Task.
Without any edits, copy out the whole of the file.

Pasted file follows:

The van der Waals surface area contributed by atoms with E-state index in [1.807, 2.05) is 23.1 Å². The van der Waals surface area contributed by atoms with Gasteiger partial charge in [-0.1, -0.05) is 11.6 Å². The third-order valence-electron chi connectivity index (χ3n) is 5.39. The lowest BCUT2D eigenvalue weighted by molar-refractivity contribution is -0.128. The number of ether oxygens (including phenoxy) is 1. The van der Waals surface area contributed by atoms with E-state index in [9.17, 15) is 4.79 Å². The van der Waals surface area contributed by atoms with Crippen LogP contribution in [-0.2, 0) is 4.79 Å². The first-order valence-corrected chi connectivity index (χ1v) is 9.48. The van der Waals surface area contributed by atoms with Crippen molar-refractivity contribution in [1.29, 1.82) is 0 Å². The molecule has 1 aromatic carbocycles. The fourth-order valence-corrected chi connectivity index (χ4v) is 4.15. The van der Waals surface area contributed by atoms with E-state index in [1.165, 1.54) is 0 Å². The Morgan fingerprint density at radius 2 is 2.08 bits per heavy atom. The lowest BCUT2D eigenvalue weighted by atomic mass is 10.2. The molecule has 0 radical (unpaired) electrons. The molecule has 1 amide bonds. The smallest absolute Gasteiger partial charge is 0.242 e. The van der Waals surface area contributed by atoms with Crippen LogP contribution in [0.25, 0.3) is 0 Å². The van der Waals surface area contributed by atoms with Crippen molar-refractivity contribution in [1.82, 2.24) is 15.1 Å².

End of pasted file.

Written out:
The van der Waals surface area contributed by atoms with E-state index in [1.807, 2.05) is 23.1 Å². The van der Waals surface area contributed by atoms with Gasteiger partial charge in [-0.1, -0.05) is 11.6 Å². The third-order valence-electron chi connectivity index (χ3n) is 5.39. The lowest BCUT2D eigenvalue weighted by molar-refractivity contribution is -0.128. The number of ether oxygens (including phenoxy) is 1. The van der Waals surface area contributed by atoms with E-state index in [9.17, 15) is 4.79 Å². The van der Waals surface area contributed by atoms with Crippen LogP contribution in [-0.2, 0) is 4.79 Å². The first-order valence-corrected chi connectivity index (χ1v) is 9.48. The van der Waals surface area contributed by atoms with Crippen molar-refractivity contribution in [1.29, 1.82) is 0 Å². The molecule has 1 aromatic carbocycles. The fourth-order valence-corrected chi connectivity index (χ4v) is 4.15. The van der Waals surface area contributed by atoms with E-state index in [1.165, 1.54) is 0 Å². The Morgan fingerprint density at radius 2 is 2.08 bits per heavy atom. The lowest BCUT2D eigenvalue weighted by atomic mass is 10.2. The molecule has 0 radical (unpaired) electrons. The molecule has 1 amide bonds. The smallest absolute Gasteiger partial charge is 0.242 e. The van der Waals surface area contributed by atoms with Crippen LogP contribution in [0.25, 0.3) is 0 Å². The van der Waals surface area contributed by atoms with Crippen molar-refractivity contribution in [1.82, 2.24) is 15.1 Å².